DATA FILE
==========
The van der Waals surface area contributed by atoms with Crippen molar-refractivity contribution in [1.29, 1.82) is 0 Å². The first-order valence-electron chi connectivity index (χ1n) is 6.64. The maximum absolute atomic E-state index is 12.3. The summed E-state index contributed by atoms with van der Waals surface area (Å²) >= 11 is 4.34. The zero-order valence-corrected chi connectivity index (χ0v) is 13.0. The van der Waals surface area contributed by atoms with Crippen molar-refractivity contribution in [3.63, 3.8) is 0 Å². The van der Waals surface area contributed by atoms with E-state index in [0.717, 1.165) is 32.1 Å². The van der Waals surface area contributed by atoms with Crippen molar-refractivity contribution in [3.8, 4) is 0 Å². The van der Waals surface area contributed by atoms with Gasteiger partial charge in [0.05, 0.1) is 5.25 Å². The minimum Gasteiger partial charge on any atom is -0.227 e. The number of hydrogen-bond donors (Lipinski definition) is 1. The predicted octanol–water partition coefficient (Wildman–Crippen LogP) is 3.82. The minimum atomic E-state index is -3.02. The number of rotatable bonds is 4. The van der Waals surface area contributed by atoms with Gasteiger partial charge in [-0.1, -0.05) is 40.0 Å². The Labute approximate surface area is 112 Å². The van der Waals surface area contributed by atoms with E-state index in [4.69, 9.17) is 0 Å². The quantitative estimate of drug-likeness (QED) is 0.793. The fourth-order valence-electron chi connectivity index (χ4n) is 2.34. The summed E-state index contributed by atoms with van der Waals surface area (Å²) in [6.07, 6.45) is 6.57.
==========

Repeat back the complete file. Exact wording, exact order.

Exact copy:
The van der Waals surface area contributed by atoms with Crippen molar-refractivity contribution in [1.29, 1.82) is 0 Å². The first-order valence-electron chi connectivity index (χ1n) is 6.64. The maximum absolute atomic E-state index is 12.3. The summed E-state index contributed by atoms with van der Waals surface area (Å²) >= 11 is 4.34. The zero-order valence-corrected chi connectivity index (χ0v) is 13.0. The van der Waals surface area contributed by atoms with Crippen molar-refractivity contribution in [3.63, 3.8) is 0 Å². The van der Waals surface area contributed by atoms with E-state index in [0.717, 1.165) is 32.1 Å². The van der Waals surface area contributed by atoms with Crippen molar-refractivity contribution in [3.8, 4) is 0 Å². The van der Waals surface area contributed by atoms with Gasteiger partial charge in [0.05, 0.1) is 5.25 Å². The minimum Gasteiger partial charge on any atom is -0.227 e. The number of hydrogen-bond donors (Lipinski definition) is 1. The predicted octanol–water partition coefficient (Wildman–Crippen LogP) is 3.82. The minimum atomic E-state index is -3.02. The number of rotatable bonds is 4. The van der Waals surface area contributed by atoms with Gasteiger partial charge in [-0.1, -0.05) is 40.0 Å². The Labute approximate surface area is 112 Å². The van der Waals surface area contributed by atoms with E-state index in [4.69, 9.17) is 0 Å². The quantitative estimate of drug-likeness (QED) is 0.793. The fourth-order valence-electron chi connectivity index (χ4n) is 2.34. The summed E-state index contributed by atoms with van der Waals surface area (Å²) in [6.07, 6.45) is 6.57.